In my previous blog post, I introduced a text that provides an (albeit anecdotal) unusual view on the Roman army, its drill, its effectiveness, and the dehumanising, romanticising narratives that prevail around it.
The further one delves into the world of the Latin verse inscriptions, however, the more remarkable the material that one gets to encounter.
Recent years have seen a certain amount of professional and more general interest in evidence for combat stress reaction (WW I’s ‘shell shock’) and posttraumatic stress disorder (PTSD) in the classical world (see e. g. here, here, and here for such approaches, to offer but a small selection – a topic that created a more general media interest also).
Generally, while some interesting material has been compiled (and even utilised in attempts to provide treatment to soldiers and veterans suffering from such conditions), there remains a great deal of scepticism as to whether the evidence is strong enough to support the idea that PTSD really was a big(ger) issue in the ancient world or at least substantially comparable.
A source that – to my knowledge anyway – has not been mentioned before in this context is the following one, a funerary inscription (40 x 56 cm) from Henchir Suik / Tagremaret (Cohors Breucorum) in northwestern Algeria, where a Roman fort secured the Roman border of the province of Mauretania Caesariensis.
The inscription, written in somewhat irregular hexameters and dating to the third century A. D., reads as follows (CIL VIII 21562 = CLE 520):
D(is) M(anibus) s(acrum).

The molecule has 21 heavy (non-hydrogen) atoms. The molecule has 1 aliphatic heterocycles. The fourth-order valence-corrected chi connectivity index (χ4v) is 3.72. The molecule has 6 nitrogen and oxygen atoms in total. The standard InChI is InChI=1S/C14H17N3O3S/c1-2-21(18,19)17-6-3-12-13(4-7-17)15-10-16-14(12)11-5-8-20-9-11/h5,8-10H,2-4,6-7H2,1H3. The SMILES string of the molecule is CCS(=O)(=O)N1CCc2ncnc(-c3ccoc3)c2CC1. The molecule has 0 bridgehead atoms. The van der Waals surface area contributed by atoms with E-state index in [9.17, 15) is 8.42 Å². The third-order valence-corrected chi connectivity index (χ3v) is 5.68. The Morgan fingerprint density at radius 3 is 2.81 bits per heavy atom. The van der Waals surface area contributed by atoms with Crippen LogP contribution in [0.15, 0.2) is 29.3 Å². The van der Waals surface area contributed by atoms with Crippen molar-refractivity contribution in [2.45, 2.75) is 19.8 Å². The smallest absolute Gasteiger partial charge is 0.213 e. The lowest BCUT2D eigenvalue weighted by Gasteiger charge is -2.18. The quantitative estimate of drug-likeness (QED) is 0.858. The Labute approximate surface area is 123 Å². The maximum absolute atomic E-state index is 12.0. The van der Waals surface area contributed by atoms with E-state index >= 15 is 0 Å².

hic situs est quondam iuvenis
generoso nomine miles Ulp(ius) Op-
tatus quiq(ue) regens virgam decus et
virtutis honorem gestavit, proles
laudanda propagine longa. hi[c]
multos domuit stravitq(ue) per hos un-
diq(ue) montes infandos hostes teme-
rataque bella subiit et quid n[on m]ulti
poterant iuvene[s] hic semper [solus a]-
gebat. cum suam totam nimium
depend[ere]t iram obvius ipse furo[r]
pugnae Romanum iuvenem per
hostica vulnera misit. ipse tam[en]
victor telis undiq(ue) clus[us – – -]
gentis nequid fe[ra- – -]-
renit ipse suis [- – -]
cladiq(ue) et vita [- – -].
Sacred to the Spirits of the Departed.
Here lies a young man in former times, of noble name, a soldier, Ulpius Optatus. He sported a staff as an accolade and held a distinction of bravery, a praiseworthy offspring of an old lineage.
He vanquished and struck down many unspeakable enemies across these mountains around here, he engaged in many disgraceful campaigns, he always achieved entirely on his own what many young men could not do as a group.
As he unleashed his excessive anger in its entirety, that familiar rage of battle itself sent this young Roman straight into enemy-inflicted wounds.
Victorious, trapped by missiles everywhere, . . .
. . . of the tribe . . . nothing . . . wild . . . he himself for his . . .
. . . to the downfall and life . . .
Ulpius Optatus (presumably of African origin, as the name Optatus suggests), sporting both the noble name (generosum nomen) Ulpius – resembling that of Rome’s famous emperor Trajan! – as well as his military decorations, is described (presumably by his former fellow soldiers rather than his relatives, as the account contains little personal detail) as a daredevil soldier: he killed many enemies and thus distinguished himself.
But why are the enemies ‘unspeakable’ (nefandi)? Were they just deemed horrible – or is there more to this phrase? And why are the battles or wars that Ulpius Optatus fought described as disgraceful (temerata)? Was it the disgrace, the defilement (a meaning to which temeratus easily stretches), brought upon Ulpius Optatus, member of an African – perhaps even local? – elite (the inscription records his lineage as such!), because he had to fight against members of related tribes?
The wording seems too peculiar and emotional to be a mere criticism of a tactician’s planning. (Nothing much is known about the exact campaigns that are mentioned in this inscription; prior to the fouth-century revolt of Firmus, there is evidence for local insurgencies in this area of the Roman empire in the second half of the third century.)